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Silicon Valley runs on failure. Its unofficial motto, after all, is “Fail fast, fail often,” and it is the region that gave birth to FailCon, where stories of entrepreneurial failure are badges of honor.

That’s more than just cute marketing. As the New Yorker’s James Surowiecki has written, “In the delusions of entrepreneurs are the seeds of technological progress.” Failures, in other words, are not only acceptable, but beneficial.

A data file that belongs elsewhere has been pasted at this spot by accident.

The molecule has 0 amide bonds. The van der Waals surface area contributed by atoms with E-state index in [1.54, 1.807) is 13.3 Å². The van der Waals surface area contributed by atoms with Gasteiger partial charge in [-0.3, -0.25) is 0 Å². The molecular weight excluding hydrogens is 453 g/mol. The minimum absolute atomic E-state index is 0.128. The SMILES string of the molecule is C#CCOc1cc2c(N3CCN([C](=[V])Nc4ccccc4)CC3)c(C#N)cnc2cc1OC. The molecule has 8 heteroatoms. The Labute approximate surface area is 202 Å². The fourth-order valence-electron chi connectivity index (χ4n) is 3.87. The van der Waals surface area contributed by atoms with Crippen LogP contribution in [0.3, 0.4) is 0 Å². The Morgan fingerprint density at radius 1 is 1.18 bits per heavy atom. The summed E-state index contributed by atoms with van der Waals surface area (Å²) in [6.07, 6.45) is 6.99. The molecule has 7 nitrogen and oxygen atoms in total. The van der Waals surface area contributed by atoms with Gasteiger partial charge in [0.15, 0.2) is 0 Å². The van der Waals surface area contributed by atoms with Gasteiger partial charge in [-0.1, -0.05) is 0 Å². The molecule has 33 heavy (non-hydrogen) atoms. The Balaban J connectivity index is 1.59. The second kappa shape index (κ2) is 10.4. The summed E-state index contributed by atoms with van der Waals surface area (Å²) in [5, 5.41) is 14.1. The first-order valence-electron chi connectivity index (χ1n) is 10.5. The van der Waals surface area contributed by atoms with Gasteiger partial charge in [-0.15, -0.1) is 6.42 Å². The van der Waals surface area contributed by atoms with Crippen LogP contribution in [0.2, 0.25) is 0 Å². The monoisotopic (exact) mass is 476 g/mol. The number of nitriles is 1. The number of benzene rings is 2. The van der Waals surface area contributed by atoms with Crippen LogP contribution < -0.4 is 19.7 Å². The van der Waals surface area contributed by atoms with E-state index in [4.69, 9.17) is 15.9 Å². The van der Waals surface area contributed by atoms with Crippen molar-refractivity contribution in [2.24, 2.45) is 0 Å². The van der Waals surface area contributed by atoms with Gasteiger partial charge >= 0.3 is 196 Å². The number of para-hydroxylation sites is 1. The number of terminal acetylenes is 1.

Scientists would do well to take that message to heart. For proof, look no further than a recent study that suggests researchers, with the help of computer algorithms, can find nuggets of scientific insight in the failed experiments that gather dust in forgotten lab notebooks.

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